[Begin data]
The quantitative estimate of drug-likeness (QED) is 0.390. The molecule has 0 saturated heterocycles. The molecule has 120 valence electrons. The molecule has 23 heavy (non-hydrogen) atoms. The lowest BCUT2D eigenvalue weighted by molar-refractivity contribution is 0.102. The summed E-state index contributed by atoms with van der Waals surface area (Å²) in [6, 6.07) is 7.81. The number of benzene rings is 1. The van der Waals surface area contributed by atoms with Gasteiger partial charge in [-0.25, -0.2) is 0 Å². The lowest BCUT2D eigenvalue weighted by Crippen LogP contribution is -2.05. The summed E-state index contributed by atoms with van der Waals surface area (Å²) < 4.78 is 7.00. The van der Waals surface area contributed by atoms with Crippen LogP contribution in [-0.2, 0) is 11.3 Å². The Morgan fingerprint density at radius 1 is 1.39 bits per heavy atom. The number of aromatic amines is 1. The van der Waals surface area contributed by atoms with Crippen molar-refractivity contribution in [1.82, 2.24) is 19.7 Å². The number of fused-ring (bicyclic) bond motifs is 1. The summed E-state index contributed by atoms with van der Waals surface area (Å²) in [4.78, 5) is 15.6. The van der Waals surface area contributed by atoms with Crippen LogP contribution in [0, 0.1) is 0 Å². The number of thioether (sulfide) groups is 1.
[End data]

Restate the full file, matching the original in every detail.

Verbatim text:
The quantitative estimate of drug-likeness (QED) is 0.390. The molecule has 0 saturated heterocycles. The molecule has 120 valence electrons. The molecule has 23 heavy (non-hydrogen) atoms. The lowest BCUT2D eigenvalue weighted by molar-refractivity contribution is 0.102. The summed E-state index contributed by atoms with van der Waals surface area (Å²) in [6, 6.07) is 7.81. The number of benzene rings is 1. The van der Waals surface area contributed by atoms with Gasteiger partial charge in [-0.25, -0.2) is 0 Å². The lowest BCUT2D eigenvalue weighted by Crippen LogP contribution is -2.05. The summed E-state index contributed by atoms with van der Waals surface area (Å²) < 4.78 is 7.00. The van der Waals surface area contributed by atoms with Crippen LogP contribution in [-0.2, 0) is 11.3 Å². The Morgan fingerprint density at radius 1 is 1.39 bits per heavy atom. The number of aromatic amines is 1. The van der Waals surface area contributed by atoms with Crippen molar-refractivity contribution in [1.82, 2.24) is 19.7 Å². The number of fused-ring (bicyclic) bond motifs is 1. The summed E-state index contributed by atoms with van der Waals surface area (Å²) in [4.78, 5) is 15.6. The van der Waals surface area contributed by atoms with Crippen LogP contribution in [0, 0.1) is 0 Å². The number of thioether (sulfide) groups is 1.